The Logic Behind HOS: Part 2
May 10, 2000
All of the research into the causes and effects of fatigue -- or more precisely, driver alertness behind the wheel -- reveals little more than this: Drivers are humans, a diurnal species, and generally require about eight consecutive hours of sleep every night, and a catch-up or recovery period after a longer interval.
From comments made by carriers and drivers alike, the biggest problem with the current rules is that they do not require enough time off for drivers to obtain adequate sleep. The primary fault lies in the present 18-hour drive-rest cycle, which totally ignores the human's circadian rhythm that has a substantial impact on driver alertness. Recent studies show that drivers average a little more than five hours of sleep in an eight-hour break.
Why that break must only be eight hours can only be attributed to the inability of carriers and drivers to regulate themselves, because even the present rules in no way prevent a longer off-duty period.
Ignoring unreasonable schedule demands and, to a lesser extent, poor time-management skills, the secondary fault in the present rules is that they often cause drivers to run out of the 60- and 70-hour driving limitations at inconvenient times and locations.
The rules allow drivers to cover about 3,000 miles in a little more than four days. If the driver goes to the limit, the rules require a three-day break before he can resume work. That the driver has to maximize the allowable time and paint himself into that box is once again taken for granted, and the regulations are the convenient scapegoat.
Consequently, the proposal is structured around a normal 24-hour day and 7-day week. Each daily cycle must include 10 consecutive hours off duty. Also, each weekly cycle must provide a recovery period of at least two nights.
The principal targets of the proposed rules, as with the existing rules, are drivers who travel long distances. After all, the risk we are attempting to minimize is the propensity for sleep, drowsiness and fatigue-induced inattention while driving.
The proposed rules, therefore, are more precise and more stringent when it comes to this category of drivers. For example, one might say that if the rules provide for decent sleep and recovery periods, they shouldn't concern themselves with the remainder of the waking day or workweek. We have proposed a safety net, however, for long-distance drivers in the form of an additional requirement for two hours off duty in each 24 hours.
Other options would encourage longer weekends at home, and allow shorter weekends while away from home, to enhance driver quality-of-life.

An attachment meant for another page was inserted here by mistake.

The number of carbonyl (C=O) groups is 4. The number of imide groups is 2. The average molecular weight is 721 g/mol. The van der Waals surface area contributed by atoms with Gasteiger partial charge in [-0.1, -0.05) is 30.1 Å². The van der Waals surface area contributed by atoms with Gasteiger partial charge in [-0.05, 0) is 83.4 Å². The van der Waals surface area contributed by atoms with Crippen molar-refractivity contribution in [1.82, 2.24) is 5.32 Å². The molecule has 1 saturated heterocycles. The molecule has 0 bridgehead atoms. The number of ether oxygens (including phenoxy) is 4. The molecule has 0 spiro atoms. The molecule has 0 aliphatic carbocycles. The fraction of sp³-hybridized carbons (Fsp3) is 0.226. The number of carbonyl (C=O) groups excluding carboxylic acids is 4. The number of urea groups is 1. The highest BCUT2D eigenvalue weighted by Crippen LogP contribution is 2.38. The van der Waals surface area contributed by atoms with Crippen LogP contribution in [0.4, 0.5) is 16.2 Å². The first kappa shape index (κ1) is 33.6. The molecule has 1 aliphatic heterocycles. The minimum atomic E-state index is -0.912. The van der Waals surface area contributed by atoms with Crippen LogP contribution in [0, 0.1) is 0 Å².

The proposal takes a bold step forward by requiring electronic on-board recorders in longhaul and regional operations. The terms of this requirement are intended to encourage a rapid shift to available technology, and to make it clear that the agency no longer intends to engage in the gamesmanship of record fudging. This is a serious business, and either the carriers and drivers account completely and accurately for their compliance with the rules, or they risk the sanctions for failing to comply.
Unlike the maximum-hours-of-work provisions in the Fair Labor Standards Act of 1937, which merely mandates extra compensation for those who are required to work more than 40 hours a week, the control over the number of hours a person may work in many positions in the transportation industry is much more direct. While one provides protection against the economic exploitation of labor, the more direct regulatory approach presumes to dictate just how long a person may work before creating an unacceptable risk to public safety.
In sum, this new proposal would make the hours of service regulations substantially more effective by requiring motor carriers and drivers to adhere to the following standards and enforcing them.
· Promote scheduling, dispatching, and operating practices that minimize the use of tired, inattentive drivers.
· Give drivers a consecutive minimum off-duty period of time each workday and workweek for restorative sleep.
· Make available for each driver an additional minimum off-duty period of time each workday for personal necessities and rest at the driver's discretion.
· Empower the driver to accept or refuse dispatch or continuation of a trip based upon the driver's assessment of his or her alertness level.
· Enhance company and driver awareness of how to avoid driver impairment due to lack of sleep.
· Improve compliance with reasonable work-rest standards.
· Require the use of automated EOBR technology to monitor the work-rest cycles of long-haul and regional drivers and compliance with the rules, as well as encourage the use of technology for other drivers.
The government has now laid its cards on the table, and it's time for the industry, drivers, advocates, enforcers, critics and others interested in this subject to come forward and make their comments known.
I strongly recommend that the proposal be read carefully before reacting to this or that report. It may not be the perfect answer to the troubling issue of driver fatigue and alertness, but a lot of care and attention went into its presentation. It is worthy of careful consideration, especially in terms of practicality, acceptance, enforceability, driver protections, and, of course, attainment of safety improvements.
Paul Brennan, former Director of Research and Standards at the Office of Motor Carriers, is the principal author of the hours of service proposal. He retired from the Department of Transportation at the end of last year.